Thursday, May 24, 2012

Pro Photographer Giulio Sciorio Writes About Professional Use of Micro 4/3 Equipment

Giulio Sciorio Writes About Pro Use of Micro 4/3
Image Source:
Professional photographer Giulio Sciorio has posted a piece on his blog about the barriers (both real and psychological) to other professionals adopting Micro 4/3 camera gear for their pro work. I will review his main points below.
(Click Here) to read Giulio's full post.
Giulio outlines the following five barriers to professional adoption of Micro 4/3 equipment:
  1. It's not "professional" gear.
  2. There aren't enough megapixels.
  3. The noise levels are too high.
  4. It's not full-frame!
  5. Worries about what your professional colleagues will think.
First, Giulio identifies the concern over your clients not being impressed by the appearance of your gear, because it's not big, heavy, and expensive looking, as a real concern. He explains how he did two things to overcome this. First, he shot a series of street portraits with his Olympus Pen, and showed them to others before explaining what equipment they were made with. Second, he carried his Pen with his "professional" Canon gear, and impressed clients with shots made with the Micro 4/3 gear. For me, this is not a concern. That's because I don't really have clients. If anyone is interested in my photographs, it's because of the photographs, not the equipment. I'm not hired to cover any specific events, in general. If I were, I may try Giulio's "bring it along with the Pro gear" approach. Second, "there aren't enough megapixels." Giulio explains that even large format magazines need only around 9 Mp for a full page image. As for me, I would argue that there are too many megapixels in some cases. More megapixels = more noise (see "Third..." below). And, since megapixels are the universal language of camera marketers, having too few will never be an issue. Third, noise. Giulio handles this one through the simple statement that while his Micro 4/3 images do have more noise than full 24x36mm sensor cameras, he has never had a complaint from a client. He considers it part of the rendering style of the gear. For me, the noise concern has some truth to it. Back to megapixels, if my Lumix DMC-G3 could achieve the same noise performance as my Nikon D700 24x36mm sensor camera, I'd happily give up any extra megapixels. From my point of view, the noise issue improves with every iteration of Micro 4/3 sensor design, and is now well under control for most print sizes, and certainly for images on the computer screen. Now that the technology has gotten to this point, I see this concern as the same one that photographers used to have to make regarding 35mm versus medium or large format film. The Micro 4/3 kit has become my 35mm film equivalent, and is every bit as capable, in my opinion, with lots of advantages. The Nikon D700 is my medium format equivalent. If I'm worried about making super large prints or approaching perfection, I can decide to carry the big, heavy Nikon.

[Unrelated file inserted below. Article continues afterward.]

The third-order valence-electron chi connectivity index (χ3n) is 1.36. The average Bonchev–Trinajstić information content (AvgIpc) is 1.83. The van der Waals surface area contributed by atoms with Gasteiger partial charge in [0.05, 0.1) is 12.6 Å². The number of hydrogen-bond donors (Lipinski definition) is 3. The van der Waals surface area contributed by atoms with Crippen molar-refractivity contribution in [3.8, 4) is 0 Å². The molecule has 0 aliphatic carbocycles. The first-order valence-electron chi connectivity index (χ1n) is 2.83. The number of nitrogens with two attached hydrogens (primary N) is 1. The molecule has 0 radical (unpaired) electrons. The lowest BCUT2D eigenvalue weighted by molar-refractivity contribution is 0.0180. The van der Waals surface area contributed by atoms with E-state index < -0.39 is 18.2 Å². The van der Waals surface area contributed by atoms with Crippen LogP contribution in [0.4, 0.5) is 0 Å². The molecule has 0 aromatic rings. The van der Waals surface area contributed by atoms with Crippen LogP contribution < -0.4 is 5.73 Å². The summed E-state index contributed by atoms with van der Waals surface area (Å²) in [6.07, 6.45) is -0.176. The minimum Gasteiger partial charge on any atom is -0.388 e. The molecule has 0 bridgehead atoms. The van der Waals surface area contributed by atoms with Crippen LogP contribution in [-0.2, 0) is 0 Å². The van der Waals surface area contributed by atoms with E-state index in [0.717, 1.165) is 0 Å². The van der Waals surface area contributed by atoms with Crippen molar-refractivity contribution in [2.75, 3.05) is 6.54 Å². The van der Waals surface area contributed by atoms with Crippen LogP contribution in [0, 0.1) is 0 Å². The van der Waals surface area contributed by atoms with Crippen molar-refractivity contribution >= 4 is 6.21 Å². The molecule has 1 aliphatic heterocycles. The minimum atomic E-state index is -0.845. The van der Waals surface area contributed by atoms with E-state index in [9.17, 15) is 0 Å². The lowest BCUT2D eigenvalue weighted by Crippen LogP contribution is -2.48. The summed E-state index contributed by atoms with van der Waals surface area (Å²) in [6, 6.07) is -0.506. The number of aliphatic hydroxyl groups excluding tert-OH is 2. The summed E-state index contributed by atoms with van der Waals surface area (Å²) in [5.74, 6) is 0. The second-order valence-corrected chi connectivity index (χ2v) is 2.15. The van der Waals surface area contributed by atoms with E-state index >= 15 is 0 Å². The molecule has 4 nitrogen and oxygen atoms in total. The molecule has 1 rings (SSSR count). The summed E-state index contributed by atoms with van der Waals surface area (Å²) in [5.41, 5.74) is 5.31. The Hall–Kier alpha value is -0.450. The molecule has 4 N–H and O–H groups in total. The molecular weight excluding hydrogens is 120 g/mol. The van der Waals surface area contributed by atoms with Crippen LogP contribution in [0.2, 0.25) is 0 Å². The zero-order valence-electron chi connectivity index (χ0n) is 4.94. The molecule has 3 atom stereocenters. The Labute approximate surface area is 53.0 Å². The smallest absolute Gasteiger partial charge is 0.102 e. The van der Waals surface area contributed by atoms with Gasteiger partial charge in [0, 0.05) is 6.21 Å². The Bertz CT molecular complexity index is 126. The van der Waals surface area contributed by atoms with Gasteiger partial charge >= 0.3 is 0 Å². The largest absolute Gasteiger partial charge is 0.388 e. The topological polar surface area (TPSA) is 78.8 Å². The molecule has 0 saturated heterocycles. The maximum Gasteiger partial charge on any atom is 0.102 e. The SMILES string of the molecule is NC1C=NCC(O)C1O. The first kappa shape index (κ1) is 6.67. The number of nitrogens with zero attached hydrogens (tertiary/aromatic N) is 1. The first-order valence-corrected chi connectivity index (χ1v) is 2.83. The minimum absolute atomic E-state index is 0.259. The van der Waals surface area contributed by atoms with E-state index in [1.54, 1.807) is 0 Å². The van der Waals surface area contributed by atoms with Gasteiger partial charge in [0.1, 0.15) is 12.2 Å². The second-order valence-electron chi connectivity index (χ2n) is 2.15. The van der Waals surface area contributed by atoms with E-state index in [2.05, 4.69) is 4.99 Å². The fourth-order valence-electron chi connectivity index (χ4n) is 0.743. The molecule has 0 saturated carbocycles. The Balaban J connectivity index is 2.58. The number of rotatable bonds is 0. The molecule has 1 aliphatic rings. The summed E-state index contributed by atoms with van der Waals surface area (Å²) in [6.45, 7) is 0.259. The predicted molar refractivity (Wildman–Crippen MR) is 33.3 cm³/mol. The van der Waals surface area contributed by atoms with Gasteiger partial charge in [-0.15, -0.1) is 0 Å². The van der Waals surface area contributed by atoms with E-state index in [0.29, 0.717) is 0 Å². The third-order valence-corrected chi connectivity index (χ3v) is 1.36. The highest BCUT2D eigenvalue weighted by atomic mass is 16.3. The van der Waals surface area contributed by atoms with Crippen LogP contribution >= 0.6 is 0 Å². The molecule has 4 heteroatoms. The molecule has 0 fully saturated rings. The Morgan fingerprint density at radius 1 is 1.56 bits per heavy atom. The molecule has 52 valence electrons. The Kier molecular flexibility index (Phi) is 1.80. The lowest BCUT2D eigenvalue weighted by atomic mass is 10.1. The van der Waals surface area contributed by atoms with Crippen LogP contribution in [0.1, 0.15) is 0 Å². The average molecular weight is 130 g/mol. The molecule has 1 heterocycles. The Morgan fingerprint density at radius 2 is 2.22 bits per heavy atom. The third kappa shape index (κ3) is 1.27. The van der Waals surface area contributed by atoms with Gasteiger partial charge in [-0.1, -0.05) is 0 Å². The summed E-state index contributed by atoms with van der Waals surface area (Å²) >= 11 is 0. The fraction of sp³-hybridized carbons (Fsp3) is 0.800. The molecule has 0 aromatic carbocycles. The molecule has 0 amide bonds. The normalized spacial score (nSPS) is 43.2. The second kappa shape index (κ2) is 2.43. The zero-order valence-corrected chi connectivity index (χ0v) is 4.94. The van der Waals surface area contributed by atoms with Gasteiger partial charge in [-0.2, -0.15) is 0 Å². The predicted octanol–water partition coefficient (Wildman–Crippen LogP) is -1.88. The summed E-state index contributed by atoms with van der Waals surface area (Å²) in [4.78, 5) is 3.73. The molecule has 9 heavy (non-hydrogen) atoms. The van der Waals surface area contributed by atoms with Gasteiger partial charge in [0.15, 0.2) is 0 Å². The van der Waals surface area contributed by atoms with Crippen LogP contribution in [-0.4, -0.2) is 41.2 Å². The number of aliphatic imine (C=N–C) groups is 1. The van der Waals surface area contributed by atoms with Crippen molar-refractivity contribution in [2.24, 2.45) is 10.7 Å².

The fourth concern is "it's not full-frame!" Giulio makes a great case on this one. Of course it's full-frame. Full-frame is all relative. If you really want to argue, 24x36mm (35mm "full-frame") is not full-frame to a medium format film photographer. It's the image quality that counts. I totally agree with Giulio on this point.
The fifth, final concern is "what will my colleagues think?" Giulio's point here is that it's not your colleagues' opinion that counts. It's your clients.
I have experienced this one, even though I'm not a pro. One of my good friends is an ardent Nikon DSLR user. He asked me
"What does Lumix give you that Nikon doesn't? What got you started with it?"
Well, I have to admit, this got me thinking. What really got me into Micro 4/3 was the ability to adapt legacy lenses. That's a minor advantage for me, now that there are great native Micro 4/3 primes. What really sold me was size, weight, reduction in back pain. What keeps me in Micro 4/3 is the awesome progress it has made recently. One final note on this. It is my belief that being a photographer who takes a different approach, one that is not initially accepted in the professional community, has a history of ultimate success. Just look at the Leica. Pros turned their noses up, with very similar concerns about the "small format" of 35mm film that we hear today about Micro 4/3. Then they saw the images that could be made with a small, flexible, fast camera. The rest is history.
Giulio's article was thought provoking and useful for me.
Sumo Crossing, by Reed A. George
Panasonic Lumix DMC-GF1, Lumix 20mm f1.7 lens
iso100, f5.6, 1/100 sec
One of the things I love about this image is that the sign on the store across the street, which sells sumo souvenirs and the like, has a sign that reads "Kingu Saizu" in Japanese ("King Size" in English).
Small, fast cameras are fun and productive.